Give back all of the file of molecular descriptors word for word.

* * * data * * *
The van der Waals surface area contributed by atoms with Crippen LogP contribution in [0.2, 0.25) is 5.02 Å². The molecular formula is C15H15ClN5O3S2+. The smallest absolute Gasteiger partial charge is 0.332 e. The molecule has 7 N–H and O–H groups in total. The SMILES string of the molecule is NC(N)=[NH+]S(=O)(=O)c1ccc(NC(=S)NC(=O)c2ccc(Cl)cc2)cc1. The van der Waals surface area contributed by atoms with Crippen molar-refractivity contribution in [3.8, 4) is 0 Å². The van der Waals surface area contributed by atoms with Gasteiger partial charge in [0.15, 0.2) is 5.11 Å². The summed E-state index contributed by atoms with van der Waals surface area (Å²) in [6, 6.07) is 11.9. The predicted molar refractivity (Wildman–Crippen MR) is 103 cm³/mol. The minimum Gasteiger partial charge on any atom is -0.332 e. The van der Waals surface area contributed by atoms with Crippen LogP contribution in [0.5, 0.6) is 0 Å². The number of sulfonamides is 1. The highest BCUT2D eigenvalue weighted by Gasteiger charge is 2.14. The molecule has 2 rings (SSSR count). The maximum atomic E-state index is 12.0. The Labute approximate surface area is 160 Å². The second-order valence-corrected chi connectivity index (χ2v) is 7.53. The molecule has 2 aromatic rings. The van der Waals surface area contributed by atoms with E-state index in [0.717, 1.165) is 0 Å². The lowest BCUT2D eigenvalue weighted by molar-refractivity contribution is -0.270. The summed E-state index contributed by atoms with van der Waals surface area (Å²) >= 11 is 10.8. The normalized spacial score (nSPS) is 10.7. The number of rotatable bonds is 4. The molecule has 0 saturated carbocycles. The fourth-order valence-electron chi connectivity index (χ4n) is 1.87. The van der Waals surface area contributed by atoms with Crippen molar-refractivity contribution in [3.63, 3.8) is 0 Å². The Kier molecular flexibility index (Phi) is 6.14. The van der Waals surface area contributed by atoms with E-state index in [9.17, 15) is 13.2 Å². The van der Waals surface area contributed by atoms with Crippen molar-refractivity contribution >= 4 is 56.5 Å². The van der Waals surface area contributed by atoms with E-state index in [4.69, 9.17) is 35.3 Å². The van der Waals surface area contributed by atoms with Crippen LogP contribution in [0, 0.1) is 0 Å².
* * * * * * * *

The van der Waals surface area contributed by atoms with Crippen LogP contribution in [0.2, 0.25) is 5.02 Å². The molecular formula is C15H15ClN5O3S2+. The smallest absolute Gasteiger partial charge is 0.332 e. The molecule has 7 N–H and O–H groups in total. The SMILES string of the molecule is NC(N)=[NH+]S(=O)(=O)c1ccc(NC(=S)NC(=O)c2ccc(Cl)cc2)cc1. The van der Waals surface area contributed by atoms with Crippen molar-refractivity contribution in [3.8, 4) is 0 Å². The van der Waals surface area contributed by atoms with Gasteiger partial charge in [0.15, 0.2) is 5.11 Å². The summed E-state index contributed by atoms with van der Waals surface area (Å²) in [6, 6.07) is 11.9. The predicted molar refractivity (Wildman–Crippen MR) is 103 cm³/mol. The minimum Gasteiger partial charge on any atom is -0.332 e. The van der Waals surface area contributed by atoms with Crippen LogP contribution in [0.5, 0.6) is 0 Å². The number of sulfonamides is 1. The highest BCUT2D eigenvalue weighted by Gasteiger charge is 2.14. The molecule has 2 rings (SSSR count). The maximum atomic E-state index is 12.0. The Labute approximate surface area is 160 Å². The second-order valence-corrected chi connectivity index (χ2v) is 7.53. The molecule has 2 aromatic rings. The van der Waals surface area contributed by atoms with E-state index in [0.717, 1.165) is 0 Å². The lowest BCUT2D eigenvalue weighted by molar-refractivity contribution is -0.270. The summed E-state index contributed by atoms with van der Waals surface area (Å²) >= 11 is 10.8. The normalized spacial score (nSPS) is 10.7. The number of rotatable bonds is 4. The molecule has 0 saturated carbocycles. The fourth-order valence-electron chi connectivity index (χ4n) is 1.87. The van der Waals surface area contributed by atoms with Crippen molar-refractivity contribution in [3.63, 3.8) is 0 Å². The Kier molecular flexibility index (Phi) is 6.14. The van der Waals surface area contributed by atoms with E-state index in [9.17, 15) is 13.2 Å². The van der Waals surface area contributed by atoms with Crippen molar-refractivity contribution >= 4 is 56.5 Å². The van der Waals surface area contributed by atoms with E-state index in [4.69, 9.17) is 35.3 Å². The van der Waals surface area contributed by atoms with Crippen LogP contribution in [0, 0.1) is 0 Å².